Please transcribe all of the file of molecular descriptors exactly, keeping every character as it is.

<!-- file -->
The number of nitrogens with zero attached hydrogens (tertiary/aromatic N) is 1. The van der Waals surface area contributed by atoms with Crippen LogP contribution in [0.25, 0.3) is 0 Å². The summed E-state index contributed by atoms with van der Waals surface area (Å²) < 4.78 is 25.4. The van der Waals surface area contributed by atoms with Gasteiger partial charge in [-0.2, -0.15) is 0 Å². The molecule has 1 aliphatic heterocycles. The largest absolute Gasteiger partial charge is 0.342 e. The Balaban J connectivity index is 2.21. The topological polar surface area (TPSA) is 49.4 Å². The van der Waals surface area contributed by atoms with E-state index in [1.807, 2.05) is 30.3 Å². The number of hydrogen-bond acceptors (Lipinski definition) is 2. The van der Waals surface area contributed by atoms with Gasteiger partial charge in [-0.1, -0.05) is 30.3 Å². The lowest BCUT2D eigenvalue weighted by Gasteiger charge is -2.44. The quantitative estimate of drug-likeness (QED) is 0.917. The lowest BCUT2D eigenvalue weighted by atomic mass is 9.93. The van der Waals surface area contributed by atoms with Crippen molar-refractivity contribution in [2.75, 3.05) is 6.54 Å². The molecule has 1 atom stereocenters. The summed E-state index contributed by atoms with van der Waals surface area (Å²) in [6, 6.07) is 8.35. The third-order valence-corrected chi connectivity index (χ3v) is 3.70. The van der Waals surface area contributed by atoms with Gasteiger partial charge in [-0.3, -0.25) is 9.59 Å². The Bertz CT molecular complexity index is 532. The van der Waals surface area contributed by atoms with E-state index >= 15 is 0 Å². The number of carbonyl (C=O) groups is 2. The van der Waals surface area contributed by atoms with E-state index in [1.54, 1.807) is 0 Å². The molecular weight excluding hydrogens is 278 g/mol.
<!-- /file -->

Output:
The number of nitrogens with zero attached hydrogens (tertiary/aromatic N) is 1. The van der Waals surface area contributed by atoms with Crippen LogP contribution in [0.25, 0.3) is 0 Å². The summed E-state index contributed by atoms with van der Waals surface area (Å²) < 4.78 is 25.4. The van der Waals surface area contributed by atoms with Gasteiger partial charge in [-0.2, -0.15) is 0 Å². The molecule has 1 aliphatic heterocycles. The largest absolute Gasteiger partial charge is 0.342 e. The Balaban J connectivity index is 2.21. The topological polar surface area (TPSA) is 49.4 Å². The van der Waals surface area contributed by atoms with E-state index in [1.807, 2.05) is 30.3 Å². The number of hydrogen-bond acceptors (Lipinski definition) is 2. The van der Waals surface area contributed by atoms with Gasteiger partial charge in [-0.1, -0.05) is 30.3 Å². The lowest BCUT2D eigenvalue weighted by Gasteiger charge is -2.44. The quantitative estimate of drug-likeness (QED) is 0.917. The lowest BCUT2D eigenvalue weighted by atomic mass is 9.93. The van der Waals surface area contributed by atoms with Crippen molar-refractivity contribution in [2.75, 3.05) is 6.54 Å². The molecule has 1 atom stereocenters. The summed E-state index contributed by atoms with van der Waals surface area (Å²) in [6, 6.07) is 8.35. The third-order valence-corrected chi connectivity index (χ3v) is 3.70. The van der Waals surface area contributed by atoms with Gasteiger partial charge in [-0.3, -0.25) is 9.59 Å². The Bertz CT molecular complexity index is 532. The van der Waals surface area contributed by atoms with E-state index >= 15 is 0 Å². The number of carbonyl (C=O) groups is 2. The van der Waals surface area contributed by atoms with E-state index in [1.54, 1.807) is 0 Å². The molecular weight excluding hydrogens is 278 g/mol.